Provision vs Collection - What's the difference?

provision | collection |

As nouns the difference between provision and collection

is that provision is provision while collection is a set of items or amount of material procured or gathered together.




(en noun)
  • An item of goods or supplies, especially food, obtained for future use.
  • * Francis Bacon
  • making provision for the relief of strangers
  • * Milton
  • And of provisions laid in large, / For man and beast.
  • The act of providing, or making previous preparation.
  • (Shakespeare)
  • Money set aside for a future event.
  • (accounting) A liability or contra account to recognise likely future adverse events associated with current transactions.
  • We increased our provision for bad debts on credit sales going into the recession.
  • (legal) A clause in a legal instrument, a law, etc., providing for a particular matter; stipulation; proviso.
  • An arrest shall be made in accordance with the provisions of this Act.
  • (Roman Catholic) Regular induction into a benefice, comprehending nomination, collation, and installation.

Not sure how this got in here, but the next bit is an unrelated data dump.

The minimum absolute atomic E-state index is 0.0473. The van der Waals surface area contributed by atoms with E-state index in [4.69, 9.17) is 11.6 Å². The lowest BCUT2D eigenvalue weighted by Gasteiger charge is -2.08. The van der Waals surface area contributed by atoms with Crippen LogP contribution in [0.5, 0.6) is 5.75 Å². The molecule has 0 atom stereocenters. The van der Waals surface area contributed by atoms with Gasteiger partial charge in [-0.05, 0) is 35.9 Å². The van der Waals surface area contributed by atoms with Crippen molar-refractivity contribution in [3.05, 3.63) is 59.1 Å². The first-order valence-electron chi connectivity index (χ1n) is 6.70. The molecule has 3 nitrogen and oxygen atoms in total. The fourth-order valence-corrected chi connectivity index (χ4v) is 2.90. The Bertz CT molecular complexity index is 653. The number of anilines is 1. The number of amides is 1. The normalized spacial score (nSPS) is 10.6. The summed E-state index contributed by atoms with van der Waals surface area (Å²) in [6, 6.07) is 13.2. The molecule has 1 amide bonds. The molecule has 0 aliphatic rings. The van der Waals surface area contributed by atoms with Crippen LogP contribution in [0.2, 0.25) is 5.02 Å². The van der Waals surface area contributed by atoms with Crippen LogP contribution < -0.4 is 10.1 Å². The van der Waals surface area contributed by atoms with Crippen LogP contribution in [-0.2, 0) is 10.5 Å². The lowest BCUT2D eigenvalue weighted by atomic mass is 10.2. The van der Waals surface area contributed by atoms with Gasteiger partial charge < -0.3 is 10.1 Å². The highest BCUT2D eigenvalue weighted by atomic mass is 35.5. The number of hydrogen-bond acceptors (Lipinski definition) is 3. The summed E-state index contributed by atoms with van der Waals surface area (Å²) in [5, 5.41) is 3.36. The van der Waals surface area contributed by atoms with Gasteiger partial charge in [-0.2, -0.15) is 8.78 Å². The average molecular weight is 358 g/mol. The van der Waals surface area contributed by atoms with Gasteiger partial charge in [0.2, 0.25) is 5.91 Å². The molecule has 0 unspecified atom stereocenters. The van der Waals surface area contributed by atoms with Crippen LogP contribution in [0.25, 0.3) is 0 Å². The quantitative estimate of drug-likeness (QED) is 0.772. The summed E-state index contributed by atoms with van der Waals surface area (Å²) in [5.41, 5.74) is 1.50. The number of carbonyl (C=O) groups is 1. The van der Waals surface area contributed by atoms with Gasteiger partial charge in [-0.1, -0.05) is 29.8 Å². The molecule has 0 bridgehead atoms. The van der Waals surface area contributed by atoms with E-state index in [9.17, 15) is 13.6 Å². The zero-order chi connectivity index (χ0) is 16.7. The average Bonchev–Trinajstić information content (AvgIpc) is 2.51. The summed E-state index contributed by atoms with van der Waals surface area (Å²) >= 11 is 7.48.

• (UK, historical) A nomination by the pope to a benefice before it became vacant, depriving the patron of his right of presentation.
  • (Blackstone)


    (en verb)
  • To supply with provisions.
  • Synonyms

    * supply * victual




    (en noun)
  • A set of items or amount of material procured or gathered together.
  • *
  • Secondly, I continue to base my concepts on intensive study of a limited suite of collections , rather than superficial study of every packet that comes to hand.
  • * (William Whewell)
  • Collections of moisture.
  • * Dunglison
  • A purulent collection .
  • Multiple related objects associated as a group.
  • * , chapter=5
  • , title= Mr. Pratt's Patients , passage=Of all the queer collections of humans outside of a crazy asylum, it seemed to me this sanitarium was the cup winner. […] When you're well enough off so's you don't have to fret about anything but your heft or your diseases you begin to get queer, I suppose.}}
  • The activity of collecting.
  • (topology, analysis) A set of sets.
  • A gathering of money for charitable or other purposes, as by passing a contribution box for donations.
  • (obsolete) The act of inferring or concluding from premises or observed facts; also, that which is inferred.
  • * (John Milton)
  • We may safely say thus, that wrong collections have been hitherto made out of those words by modern divines.
  • (UK) The jurisdiction of a collector of excise.
  • A set of college exams generally taken at the start of the term.
  • Derived terms

    * collection agency * collection plate * minicollection * take up a collection